Chris Rogers knows better than anyone just how good Sam Robson is and the ­Australia batsman predicts a big summer for his fellow ­Middlesex opener.

Rogers’s one regret, though, is that Robson’s expected entrance into the Test arena will be with England and not Australia.

Robson was born in Paddington, New South Wales, to an Australian father and played Under-19 cricket for Australia but has chosen to represent the country where his mother was born.

Having impressed for England Lions in the winter there have been calls to get him into the Test side and the 24-year-old added weight to that argument with an innings of 163 in Middlesex’s 10-wicket victory over Nottinghamshire at  Lord’s earlier this month.

“I see Sam opening the batting for England this summer,” says Rogers. “This is a massive shame because I still believe he should be playing for Australia. He should be honoured to play for Australia but that’s his choice.”

However, great as Rogers’s anguish is about Robson’s decsion, he says: “I wish him well. I’m a massive supporter of Sam. He’s exceptionally talented and mentally he’s as good as I’ve seen a young player for a long while. That’s his real strength. He’s got the game. If he keeps playing the way he is, there’s no limitations for him.”

As Robson is about to embark on his international career, it seems appropriate to take a look at Rogers’s.

Before last summer’s Ashes, the Australia opener would have been entitled to think his Test experience would be limited to a solitary match against India in 2008. Now, though, he has four Test centuries in the last eight months and the accolade of being one of Wisden’s five Cricketers of the Year.

The Middlesex captain says: “It would’ve been nice to have got an opportunity earlier, particularly when I was around 32 [when he made his debut against India]. But the drive to play international cricket was always there. I wanted to show a lot of people, and even prove to myself, that I could ­succeed at that level. So the dream never really went away. But it was almost a bit of desperation to get another chance and make it count.”

That desperation, he admits, was evident as he neared his first century at Chester-le-Street in last summer’s Fourth Test, taking 19 balls to go from 96 to 100, “It almost felt like I was going to run through a brick wall for it. It was an amazing moment. To get a century for your country is very enjoyable and I shall always remember it.”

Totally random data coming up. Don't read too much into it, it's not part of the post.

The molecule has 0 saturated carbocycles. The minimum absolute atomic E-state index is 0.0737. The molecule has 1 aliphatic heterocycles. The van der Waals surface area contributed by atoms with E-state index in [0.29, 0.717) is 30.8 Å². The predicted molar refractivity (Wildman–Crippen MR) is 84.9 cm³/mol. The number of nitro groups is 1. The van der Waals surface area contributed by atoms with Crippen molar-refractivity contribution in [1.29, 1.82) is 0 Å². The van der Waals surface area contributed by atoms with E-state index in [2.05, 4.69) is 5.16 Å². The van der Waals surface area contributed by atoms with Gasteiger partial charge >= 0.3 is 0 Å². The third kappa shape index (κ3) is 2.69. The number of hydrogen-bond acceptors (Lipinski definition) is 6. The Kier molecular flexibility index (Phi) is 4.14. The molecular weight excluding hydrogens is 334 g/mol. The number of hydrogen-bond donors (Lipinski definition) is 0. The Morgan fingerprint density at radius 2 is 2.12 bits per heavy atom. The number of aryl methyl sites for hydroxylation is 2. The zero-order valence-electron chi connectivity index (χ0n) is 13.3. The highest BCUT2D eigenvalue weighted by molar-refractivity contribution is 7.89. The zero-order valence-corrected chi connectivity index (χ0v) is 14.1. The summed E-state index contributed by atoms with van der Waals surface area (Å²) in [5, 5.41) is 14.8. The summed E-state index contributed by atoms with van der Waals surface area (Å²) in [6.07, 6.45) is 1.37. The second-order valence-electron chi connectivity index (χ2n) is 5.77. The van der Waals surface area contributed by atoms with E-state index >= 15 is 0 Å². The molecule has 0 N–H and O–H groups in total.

Since then, the 36-year-old has had many moments to savour. “What was really impressive [in this winter’s Ashes] is that we had such good tactics and we really nailed them. One of the real qualities of Darren Lehmann [the Australian coach] is the clarity he can bring to a side, especially regarding thinking and tactics. By the time we got to Australia and Mitchell Johnson fitted into that puzzle, we really clicked.

“We had a plan, we followed it through and we gave the opposition nothing. That was the mantra for the side, so I guess you could say that the old ruthless Australia is back.

“To then go and beat South Africa in South Africa shows we are a very good side. Not many teams would’ve been able to stand up to us.”

But does he not find it ironic that the back-to-back Ashes series began with talk of dissension in the Aussie dressing room and ended with the England camp so riven that Kevin Pietersen was sacked? Rogers is keen to draw a veil over last summer’s Aussie rows. “I don’t necessarily think that was the case. I didn’t play under Mickey Arthur [the previous coach]. Maybe people weren’t assured of their spots, even a position in their side.”

As for England, he says: “It’s always hard to mask the problem when you’re losing, it’s much easier when you’re winning.”

But whatever the English problems, Rogers cannot hide his delight at Graeme Swann sensationally quitting the tour with England 3-0 down. Swann immediately retired and Rogers said: “I was definitely surprised because he was still bowling particularly well to me. I found him the hardest of the England guys to face.”

However, the Aussie star offers England some consolation. “You don’t become a bad side overnight. It’s going to take individual players to stand up and really change the momentum. Individual players have to perform well and drag the others along with them.”

Rogers’s county colleague, Steve Finn, had a winter to forget in Australia. The only man in England’s 17-strong Test squad not to appear in the series, he was then sent home early from the tour to work on technical aspects of his game.

Finn took nine for 173 in the win against Notts and, although Rogers does not doubt his talent, he thinks the fast bowler should only be eased back on to the Test stage.

“When you go through such a ­disappointing period it takes time to get real confidence back, not just a little bit of confidence that might be shattered after one bad spell. I would like to see him given a prolonged period for Middlesex where he’s just able to enjoy his surroundings, bowl how he wants without being under the spotlight if he bowls a bad spell. He can enjoy his cricket and get back to the Steven Finn that I know, the happy, chirpy and cocky one.

“I’m not saying give him a rest for the summer.  There’s a fair bit of first-class cricket to go. Let him play all that, give it a while and just see where he’s at, maybe midway through the ­summer.”

Just in time for the arrival of India who may not fancy the thunderbolts of a Finn revived under Rogers’s tutelage.


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